“I bringed ‘er up deh way a dauter oughta be bringed up an’ dis is how she served me! She went teh deh devil deh first chance she got! May Gawd forgive her.”
When arrested for drunkenness she used the story of her daughter’s downfall with telling effect upon the police justices. Finally one of them said to her, peering down over his spectacles: “Mary, the records of this and other courts show that you are the mother of forty-two daughters who have been ruined. The case is unparalleled in the annals of this court, and this court thinks—”
The mother went through life shedding large tears of sorrow. Her red face was a picture of agony.
Of course Jimmie publicly damned his sister that he might appear on a higher social plane. But, arguing with himself, stumbling about in ways that he knew not, he, once, almost came to a conclusion that his sister would have been more firmly good had she better known why. However, he felt that he could not hold such a view. He threw it hastily aside.
In a hilarious hall there were twenty-eight tables and twenty-eight women and a crowd of smoking men. Valiant noise was made on a stage at the end of the hall by an orchestra composed of men who looked as if they had just happened in. Soiled waiters ran to and fro, swooping down like hawks on the unwary in the throng; clattering along the aisles with trays covered with glasses; stumbling over women’s skirts and charging two prices for everything but beer, all with a swiftness that blurred the view of the cocoanut palms and dusty monstrosities painted upon the walls of the room. A bouncer, with an immense load of business upon his hands, plunged about in the crowd, dragging bashful strangers to prominent chairs, ordering waiters here and there and quarreling furiously with men who wanted to sing with the orchestra.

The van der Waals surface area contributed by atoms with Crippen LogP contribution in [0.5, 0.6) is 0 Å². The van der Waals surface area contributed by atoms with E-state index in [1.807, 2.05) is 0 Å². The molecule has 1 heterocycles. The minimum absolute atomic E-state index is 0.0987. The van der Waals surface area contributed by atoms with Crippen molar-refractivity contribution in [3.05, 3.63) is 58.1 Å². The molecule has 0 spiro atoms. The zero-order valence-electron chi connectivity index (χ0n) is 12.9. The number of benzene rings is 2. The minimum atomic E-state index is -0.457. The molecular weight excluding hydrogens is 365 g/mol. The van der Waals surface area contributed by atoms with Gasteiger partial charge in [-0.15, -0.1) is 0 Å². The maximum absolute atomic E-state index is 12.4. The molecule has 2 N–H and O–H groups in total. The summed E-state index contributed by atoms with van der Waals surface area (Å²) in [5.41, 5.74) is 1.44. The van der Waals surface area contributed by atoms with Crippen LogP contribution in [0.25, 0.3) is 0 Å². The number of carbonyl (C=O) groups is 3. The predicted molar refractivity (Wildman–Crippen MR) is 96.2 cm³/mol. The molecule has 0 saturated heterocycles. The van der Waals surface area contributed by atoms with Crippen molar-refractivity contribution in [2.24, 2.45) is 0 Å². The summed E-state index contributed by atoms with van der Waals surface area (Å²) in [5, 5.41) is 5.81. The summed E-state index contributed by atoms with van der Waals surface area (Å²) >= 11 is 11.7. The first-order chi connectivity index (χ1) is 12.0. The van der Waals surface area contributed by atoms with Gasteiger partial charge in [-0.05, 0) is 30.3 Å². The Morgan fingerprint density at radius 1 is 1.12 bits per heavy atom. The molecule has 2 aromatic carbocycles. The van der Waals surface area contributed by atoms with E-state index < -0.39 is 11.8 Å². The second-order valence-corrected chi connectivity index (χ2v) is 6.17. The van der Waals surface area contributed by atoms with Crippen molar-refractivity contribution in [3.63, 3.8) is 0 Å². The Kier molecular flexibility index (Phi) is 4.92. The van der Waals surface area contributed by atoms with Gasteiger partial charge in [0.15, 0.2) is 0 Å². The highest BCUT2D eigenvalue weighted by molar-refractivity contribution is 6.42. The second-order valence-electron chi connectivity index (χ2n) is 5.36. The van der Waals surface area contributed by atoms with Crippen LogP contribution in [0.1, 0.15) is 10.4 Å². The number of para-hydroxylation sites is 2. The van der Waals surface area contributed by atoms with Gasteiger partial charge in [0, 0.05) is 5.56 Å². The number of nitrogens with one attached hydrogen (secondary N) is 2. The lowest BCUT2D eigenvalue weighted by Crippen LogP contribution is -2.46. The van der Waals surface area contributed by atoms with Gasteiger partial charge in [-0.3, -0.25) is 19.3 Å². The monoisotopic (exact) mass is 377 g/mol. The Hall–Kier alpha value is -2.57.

The usual smoke cloud was present, but so dense that heads and arms seemed entangled in it. The rumble of conversation was replaced by a roar. Plenteous oaths heaved through the air. The room rang with the shrill voices of women bubbling o’er with drink-laughter. The chief element in the music of the orchestra was speed. The musicians played in intent fury. A woman was singing and smiling upon the stage, but no one took notice of her. The rate at which the piano, cornet and violins were going, seemed to impart wildness to the half-drunken crowd. Beer glasses were emptied at a gulp and conversation became a rapid chatter. The smoke eddied and swirled like a shadowy river hurrying toward some unseen falls. Pete and Maggie entered the hall and took chairs at a table near the door. The woman who was seated there made an attempt to occupy Pete’s attention and, failing, went away.
Three weeks had passed since the girl had left home. The air of spaniel-like dependence had been magnified and showed its direct effect in the peculiar off-handedness and ease of Pete’s ways toward her.